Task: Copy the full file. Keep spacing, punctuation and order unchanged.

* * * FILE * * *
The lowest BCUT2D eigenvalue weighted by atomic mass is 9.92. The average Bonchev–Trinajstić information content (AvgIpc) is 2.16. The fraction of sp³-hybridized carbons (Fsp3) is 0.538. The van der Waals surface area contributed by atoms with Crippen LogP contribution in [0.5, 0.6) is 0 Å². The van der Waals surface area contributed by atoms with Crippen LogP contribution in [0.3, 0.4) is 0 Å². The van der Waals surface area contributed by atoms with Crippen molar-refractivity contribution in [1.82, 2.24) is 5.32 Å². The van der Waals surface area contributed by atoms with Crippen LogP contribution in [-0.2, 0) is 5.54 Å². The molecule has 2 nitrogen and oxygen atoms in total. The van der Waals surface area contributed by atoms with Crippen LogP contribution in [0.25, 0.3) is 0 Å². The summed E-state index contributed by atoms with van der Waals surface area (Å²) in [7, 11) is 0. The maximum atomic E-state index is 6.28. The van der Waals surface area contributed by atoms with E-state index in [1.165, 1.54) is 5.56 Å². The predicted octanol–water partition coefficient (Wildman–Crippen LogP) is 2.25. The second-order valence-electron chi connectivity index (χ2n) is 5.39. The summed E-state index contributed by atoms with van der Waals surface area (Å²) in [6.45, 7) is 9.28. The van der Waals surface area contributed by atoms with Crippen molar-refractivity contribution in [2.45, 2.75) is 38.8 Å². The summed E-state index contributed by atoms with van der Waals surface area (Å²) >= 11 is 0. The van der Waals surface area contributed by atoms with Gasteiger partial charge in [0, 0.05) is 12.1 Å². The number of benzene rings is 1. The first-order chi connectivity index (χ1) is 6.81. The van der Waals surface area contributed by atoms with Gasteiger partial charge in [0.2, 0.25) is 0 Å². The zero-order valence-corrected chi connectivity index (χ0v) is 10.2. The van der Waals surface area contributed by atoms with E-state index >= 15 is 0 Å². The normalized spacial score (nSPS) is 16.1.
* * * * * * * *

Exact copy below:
The lowest BCUT2D eigenvalue weighted by atomic mass is 9.92. The average Bonchev–Trinajstić information content (AvgIpc) is 2.16. The fraction of sp³-hybridized carbons (Fsp3) is 0.538. The van der Waals surface area contributed by atoms with Crippen LogP contribution in [0.5, 0.6) is 0 Å². The van der Waals surface area contributed by atoms with Crippen LogP contribution in [0.3, 0.4) is 0 Å². The van der Waals surface area contributed by atoms with Crippen molar-refractivity contribution in [1.82, 2.24) is 5.32 Å². The van der Waals surface area contributed by atoms with Crippen LogP contribution in [-0.2, 0) is 5.54 Å². The molecule has 2 nitrogen and oxygen atoms in total. The van der Waals surface area contributed by atoms with Crippen LogP contribution in [0.25, 0.3) is 0 Å². The summed E-state index contributed by atoms with van der Waals surface area (Å²) in [7, 11) is 0. The maximum atomic E-state index is 6.28. The van der Waals surface area contributed by atoms with E-state index in [1.165, 1.54) is 5.56 Å². The predicted octanol–water partition coefficient (Wildman–Crippen LogP) is 2.25. The second-order valence-electron chi connectivity index (χ2n) is 5.39. The summed E-state index contributed by atoms with van der Waals surface area (Å²) in [6.45, 7) is 9.28. The van der Waals surface area contributed by atoms with Crippen molar-refractivity contribution in [2.45, 2.75) is 38.8 Å². The summed E-state index contributed by atoms with van der Waals surface area (Å²) >= 11 is 0. The van der Waals surface area contributed by atoms with Gasteiger partial charge in [0, 0.05) is 12.1 Å². The number of benzene rings is 1. The first-order chi connectivity index (χ1) is 6.81. The van der Waals surface area contributed by atoms with Gasteiger partial charge in [0.2, 0.25) is 0 Å². The zero-order valence-corrected chi connectivity index (χ0v) is 10.2. The van der Waals surface area contributed by atoms with E-state index >= 15 is 0 Å². The normalized spacial score (nSPS) is 16.1.